As we always say, it’s more important to have a few quality items than a ton of junk. So when we turn an eye toward revamping our living space, we try to increase the quality of our place … not just add more stuff.
This trend toward minimalism rings especially true in the current economic times. And, in any case, a few style-defining pieces speak much louder than lots of little tchotchkes.
So just how do you achieve a chic minimalist look that is friendly to your lifestyle and your budget?
We turned to internationally renowned interior designer at Dessins, LLC, Penny Drue Baird, one of Architectural Digest’s Top 100 Architect and Designers worldwide and author of the upcoming The New French Interior (Random House, 2011), to guide the way.
“On a practical level, minimalism is appealing because there’s less to take care of,” Baird says. “With less stuff comes the feeling that you can breathe.” No one’s insisting you whitewash your walls or trash that vintage flea market lamp. Instead, take your paring-down project one room at a time with Baird’s three rules for interior décor:
1. Part With It
Editing your possessions is the first and most important way to change your living space, Baird tells us. “Everyone has too much stuff.” But aside from tossing your odds and ends (the benefit of which cannot be overestimated), selective editing is what really counts.
The largest pieces—like a rug, couch, wallpaper or window treatments—set the tone for your whole space. Baird advises choosing solid, calm colors for those large pieces rather than frenetic prints and patterns. “Eliminate the busy-ness,” she says. Even if you’re not in a position to start replacing, you can calm a room down instantly simply by pulling down the drapes, rolling up a loud rug or tossing a pale-colored throw over mom’s floral couch.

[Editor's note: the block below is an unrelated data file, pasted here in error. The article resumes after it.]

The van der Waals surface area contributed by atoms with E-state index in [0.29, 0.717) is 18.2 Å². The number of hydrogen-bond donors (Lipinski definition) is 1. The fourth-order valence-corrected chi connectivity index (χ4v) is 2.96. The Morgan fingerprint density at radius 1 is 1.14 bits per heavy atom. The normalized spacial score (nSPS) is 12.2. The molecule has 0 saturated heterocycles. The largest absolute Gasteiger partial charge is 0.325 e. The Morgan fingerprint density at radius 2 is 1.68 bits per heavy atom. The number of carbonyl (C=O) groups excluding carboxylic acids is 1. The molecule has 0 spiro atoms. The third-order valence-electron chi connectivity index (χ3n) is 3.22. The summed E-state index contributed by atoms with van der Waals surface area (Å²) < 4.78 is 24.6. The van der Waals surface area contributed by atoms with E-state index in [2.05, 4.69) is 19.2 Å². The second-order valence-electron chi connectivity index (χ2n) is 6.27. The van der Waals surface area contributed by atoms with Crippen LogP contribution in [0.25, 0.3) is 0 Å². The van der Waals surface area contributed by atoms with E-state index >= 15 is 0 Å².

2. Move the Couch
To the untrained eye, the perfect floor plan isn’t always obvious—so seek a trained eye. You can gain access to those eyes for free, Baird tells us: “Pottery Barn has some great people on staff. They’re called Design Studio Specialists, and they’ll do complimentary consults.” The specialists will even do site visits: After going over your floor plan and a few photos of your space and other spaces you love, they’ll schedule a time to come to your home and advise you on how to maximize your space.
Try to schedule these visits when you are ready to make some changes. Depending on the level of service you receive, you may want to consider purchasing a few items or accessories--however, you are not obligated to do so.
If you’d rather play with floor plans from the privacy of your own computer, check out the Urban Barn Make Room Planner. The tool tries to encourage you to use Urban Barn’s wares, but you can click on a tab to use generic symbols.
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3. Multiply, Don't Divide
Baird recommends grouping similar objects for a sense of deliberate decoration rather than a left-it-there look. This works for mirrors, vases, magazines and all manners of like objects. For example, try pulling a room together by arranging a group of vases on a windowsill or clustering mirrors on one wall. “But keep it from getting too crowded—no one needs twelve pillows when two nice ones will do.” In other words, don't use the idea of grouping like objects as an excuse to hang on to more belongings than you need.
One last tip Baird insists on? There's a proper order to upgrading: “I always tell people not to start changing the details before establishing the base. Don’t get distracted by end tables if you still don’t have a dining table.”
To help you pinpoint the easiest ways to transform a room, we spoke to Jennifer Connell of Fun House Furnishings. Here’s how she breaks down which features have the greatest visual impact on a space:
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